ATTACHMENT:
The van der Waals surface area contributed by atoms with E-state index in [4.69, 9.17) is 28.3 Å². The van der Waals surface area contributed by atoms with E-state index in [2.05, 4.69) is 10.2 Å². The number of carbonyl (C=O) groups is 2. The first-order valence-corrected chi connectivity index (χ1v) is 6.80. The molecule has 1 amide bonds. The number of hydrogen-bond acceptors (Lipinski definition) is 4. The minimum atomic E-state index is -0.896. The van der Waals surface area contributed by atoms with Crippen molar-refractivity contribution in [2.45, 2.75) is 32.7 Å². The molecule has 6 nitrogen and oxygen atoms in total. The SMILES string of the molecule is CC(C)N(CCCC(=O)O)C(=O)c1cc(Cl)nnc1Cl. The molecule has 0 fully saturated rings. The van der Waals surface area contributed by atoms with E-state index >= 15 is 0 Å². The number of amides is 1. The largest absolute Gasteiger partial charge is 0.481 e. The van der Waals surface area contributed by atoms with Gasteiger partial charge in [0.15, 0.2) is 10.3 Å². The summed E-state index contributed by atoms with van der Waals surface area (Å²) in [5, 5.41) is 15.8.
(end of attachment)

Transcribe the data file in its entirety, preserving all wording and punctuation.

The van der Waals surface area contributed by atoms with E-state index in [4.69, 9.17) is 28.3 Å². The van der Waals surface area contributed by atoms with E-state index in [2.05, 4.69) is 10.2 Å². The number of carbonyl (C=O) groups is 2. The first-order valence-corrected chi connectivity index (χ1v) is 6.80. The molecule has 1 amide bonds. The number of hydrogen-bond acceptors (Lipinski definition) is 4. The minimum atomic E-state index is -0.896. The van der Waals surface area contributed by atoms with Crippen molar-refractivity contribution in [2.45, 2.75) is 32.7 Å². The molecule has 6 nitrogen and oxygen atoms in total. The SMILES string of the molecule is CC(C)N(CCCC(=O)O)C(=O)c1cc(Cl)nnc1Cl. The molecule has 0 fully saturated rings. The van der Waals surface area contributed by atoms with E-state index >= 15 is 0 Å². The number of amides is 1. The largest absolute Gasteiger partial charge is 0.481 e. The van der Waals surface area contributed by atoms with Gasteiger partial charge in [0.15, 0.2) is 10.3 Å². The summed E-state index contributed by atoms with van der Waals surface area (Å²) in [5, 5.41) is 15.8.